There’s a distinct nostalgia attached to traditional Lebanese hand-woven basket crafts, which are often seen piled up on the roadside for sale along the coastal roads of the country. From the coastal towns of the north, to the mountainous villages of Lebanon, basket making is rooted in Lebanese tradition.
Visit Saida or Tyre and you’ll see the baskets’ connection to the sea, where they have a strong presence in the harbor, filled with fishing nets or used to carry the morning’s catch. In rural parts, these rustic baskets were used to carry figs, olives and fruits during harvesting season, or flat woven circular mats were used to dry keshek on the roofs of houses in mountain villages.
Beyond the rural regions of Lebanon, traditional baskets also found their purpose in daily urban life. Visit the old neighborhoods of Beirut and see baskets dangling down from the high balconies of crumbling heritage buildings. These woven vessels await the shop owner’s goods.
In Lebanon, the two types of basket weaving stretch back centuries. One is made from woven reeds and is common all across the region and sold cheaply; the other is a rarer tradition unique to Amchit, made from woven palm leaves.
The basket-making techniques and uses vary by region. In Al-Kouachra, 3km from the northern border with Syria, halfah (esparto grass) is used to create multicolored mats and trays. In Hermel, prayer rugs are weaved from colored corn straw. In villages such as Zgharta and Bcharre in the North, Kefraya in the Bekaa and Saida in the South rougher braided cane or wicker are woven to create larger baskets for the transportation of fruits.
Amchit itself developed its own version of basket weaving using palm leaves, a softer more delicate technique that is a time-consuming art, made entirely by hand. It can take hours to prepare which is why it was once a common tradition in these slow-moving sleepy seafront communities.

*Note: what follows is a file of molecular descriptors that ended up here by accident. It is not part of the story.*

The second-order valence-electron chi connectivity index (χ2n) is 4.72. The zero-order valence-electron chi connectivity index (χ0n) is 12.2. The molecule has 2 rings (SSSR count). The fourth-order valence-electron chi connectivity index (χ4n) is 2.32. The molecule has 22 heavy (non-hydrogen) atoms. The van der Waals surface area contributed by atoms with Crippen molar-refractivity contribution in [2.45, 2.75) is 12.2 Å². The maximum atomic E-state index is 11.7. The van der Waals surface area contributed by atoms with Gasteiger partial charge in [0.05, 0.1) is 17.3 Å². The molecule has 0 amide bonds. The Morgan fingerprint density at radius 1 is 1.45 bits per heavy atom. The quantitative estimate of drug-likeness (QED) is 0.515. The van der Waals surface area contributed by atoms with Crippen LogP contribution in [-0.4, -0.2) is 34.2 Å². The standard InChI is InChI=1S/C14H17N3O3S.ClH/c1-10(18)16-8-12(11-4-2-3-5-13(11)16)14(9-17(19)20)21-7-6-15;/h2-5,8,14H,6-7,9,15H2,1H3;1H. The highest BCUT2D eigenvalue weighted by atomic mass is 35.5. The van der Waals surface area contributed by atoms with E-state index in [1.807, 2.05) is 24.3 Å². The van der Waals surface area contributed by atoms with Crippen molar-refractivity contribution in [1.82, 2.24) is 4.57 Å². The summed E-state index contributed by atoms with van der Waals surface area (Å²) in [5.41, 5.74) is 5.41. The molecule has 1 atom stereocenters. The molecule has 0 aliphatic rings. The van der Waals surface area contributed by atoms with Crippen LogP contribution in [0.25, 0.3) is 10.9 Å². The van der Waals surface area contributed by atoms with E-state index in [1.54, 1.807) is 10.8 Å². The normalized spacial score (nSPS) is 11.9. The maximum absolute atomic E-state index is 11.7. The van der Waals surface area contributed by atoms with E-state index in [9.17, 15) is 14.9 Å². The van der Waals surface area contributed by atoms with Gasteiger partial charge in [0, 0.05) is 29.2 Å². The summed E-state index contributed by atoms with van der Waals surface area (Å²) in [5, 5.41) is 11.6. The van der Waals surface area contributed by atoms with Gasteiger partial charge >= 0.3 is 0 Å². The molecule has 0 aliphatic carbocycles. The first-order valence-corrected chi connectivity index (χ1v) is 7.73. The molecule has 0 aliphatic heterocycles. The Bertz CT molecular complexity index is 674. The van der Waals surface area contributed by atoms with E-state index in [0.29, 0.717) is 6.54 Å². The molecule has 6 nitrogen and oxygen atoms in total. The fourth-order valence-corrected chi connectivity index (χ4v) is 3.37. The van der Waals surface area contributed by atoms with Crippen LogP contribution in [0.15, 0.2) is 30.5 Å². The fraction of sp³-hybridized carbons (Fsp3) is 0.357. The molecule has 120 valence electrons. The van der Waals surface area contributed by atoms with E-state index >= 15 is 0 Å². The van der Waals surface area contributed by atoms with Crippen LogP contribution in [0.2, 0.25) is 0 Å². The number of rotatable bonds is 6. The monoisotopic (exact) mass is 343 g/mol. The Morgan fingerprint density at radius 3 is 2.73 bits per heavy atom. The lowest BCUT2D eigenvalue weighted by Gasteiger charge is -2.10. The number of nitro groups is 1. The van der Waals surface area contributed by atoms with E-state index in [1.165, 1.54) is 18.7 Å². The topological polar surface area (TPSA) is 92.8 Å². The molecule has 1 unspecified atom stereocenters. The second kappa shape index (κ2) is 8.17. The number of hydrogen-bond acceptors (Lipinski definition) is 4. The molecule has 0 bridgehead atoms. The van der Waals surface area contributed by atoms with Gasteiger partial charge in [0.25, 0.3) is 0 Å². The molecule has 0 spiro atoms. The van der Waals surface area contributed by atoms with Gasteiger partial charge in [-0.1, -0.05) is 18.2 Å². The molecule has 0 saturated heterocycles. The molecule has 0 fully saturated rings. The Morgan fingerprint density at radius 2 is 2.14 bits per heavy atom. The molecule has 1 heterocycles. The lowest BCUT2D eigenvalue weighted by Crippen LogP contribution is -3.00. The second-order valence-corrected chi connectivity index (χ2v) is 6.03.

Architect and designer Mona Yazbek, who lives in Amchit, is something of an expert in the tradition of basket weaving, specializing in the rare art of weaving from palm leaves. She first became interested in the Amchit tradition for its long past and the potential for its form to evolve and find a place in contemporary crafts. Almost a decade ago, she began to work with weavers to develop modern designs and play with the form. Yazbek believes the tradition of basket weaving in Amchit stretches back to the 19th Century.
The people of Amchit were traders, they would travel across the region from Iraq and Syria to Egypt and trade in dates and the oriental butter samneh, or ghee [clarified butter with a rich taste].They also brought back the art of weaving from Basrah, in Southern Iraq. In Amchit there were lots of palm trees; the horizon was full of them. Now we still have many but there used to be much more. It was natural for this art to begin.
The palm weaving of Amchit is unique in the Mediterranean for its simplicity. First the palm leaves are dried before being cut and prepared. Next they are woven and sewn together, depending on the shape.
If you compare the weaving of Amchit with the [other] types that exists in the Mediterranean, Iraq, and Syria, it’s the same weaving. But somehow in these places it’s still a practical use for everybody. It takes the shapes and colors that they lost here. They have a simple way of doing it.
Though the coastal road of Amchit is still lined with humble shops selling baskets, it’s now a struggle to find artisans still working on the palm-leaf basket weaving in the town, once the epicenter in Lebanon for the tradition.